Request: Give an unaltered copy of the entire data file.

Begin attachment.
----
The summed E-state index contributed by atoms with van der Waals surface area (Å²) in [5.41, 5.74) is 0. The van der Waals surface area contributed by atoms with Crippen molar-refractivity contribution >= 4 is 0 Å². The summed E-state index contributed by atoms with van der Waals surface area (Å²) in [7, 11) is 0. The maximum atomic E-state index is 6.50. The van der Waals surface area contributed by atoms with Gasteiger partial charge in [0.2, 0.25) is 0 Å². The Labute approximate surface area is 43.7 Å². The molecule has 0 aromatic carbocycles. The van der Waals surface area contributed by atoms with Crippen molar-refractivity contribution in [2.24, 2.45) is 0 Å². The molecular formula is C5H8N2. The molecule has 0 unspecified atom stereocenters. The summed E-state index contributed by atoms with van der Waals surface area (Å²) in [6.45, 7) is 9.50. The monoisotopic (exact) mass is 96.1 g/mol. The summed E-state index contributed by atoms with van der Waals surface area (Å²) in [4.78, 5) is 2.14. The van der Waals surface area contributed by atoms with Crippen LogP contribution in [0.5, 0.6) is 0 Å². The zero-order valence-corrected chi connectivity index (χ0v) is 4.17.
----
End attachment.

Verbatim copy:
The summed E-state index contributed by atoms with van der Waals surface area (Å²) in [5.41, 5.74) is 0. The van der Waals surface area contributed by atoms with Crippen molar-refractivity contribution >= 4 is 0 Å². The summed E-state index contributed by atoms with van der Waals surface area (Å²) in [7, 11) is 0. The maximum atomic E-state index is 6.50. The van der Waals surface area contributed by atoms with Gasteiger partial charge in [0.2, 0.25) is 0 Å². The Labute approximate surface area is 43.7 Å². The molecule has 0 aromatic carbocycles. The van der Waals surface area contributed by atoms with Crippen molar-refractivity contribution in [2.24, 2.45) is 0 Å². The molecular formula is C5H8N2. The molecule has 0 unspecified atom stereocenters. The summed E-state index contributed by atoms with van der Waals surface area (Å²) in [6.45, 7) is 9.50. The monoisotopic (exact) mass is 96.1 g/mol. The summed E-state index contributed by atoms with van der Waals surface area (Å²) in [4.78, 5) is 2.14. The van der Waals surface area contributed by atoms with Crippen LogP contribution in [0.5, 0.6) is 0 Å². The zero-order valence-corrected chi connectivity index (χ0v) is 4.17.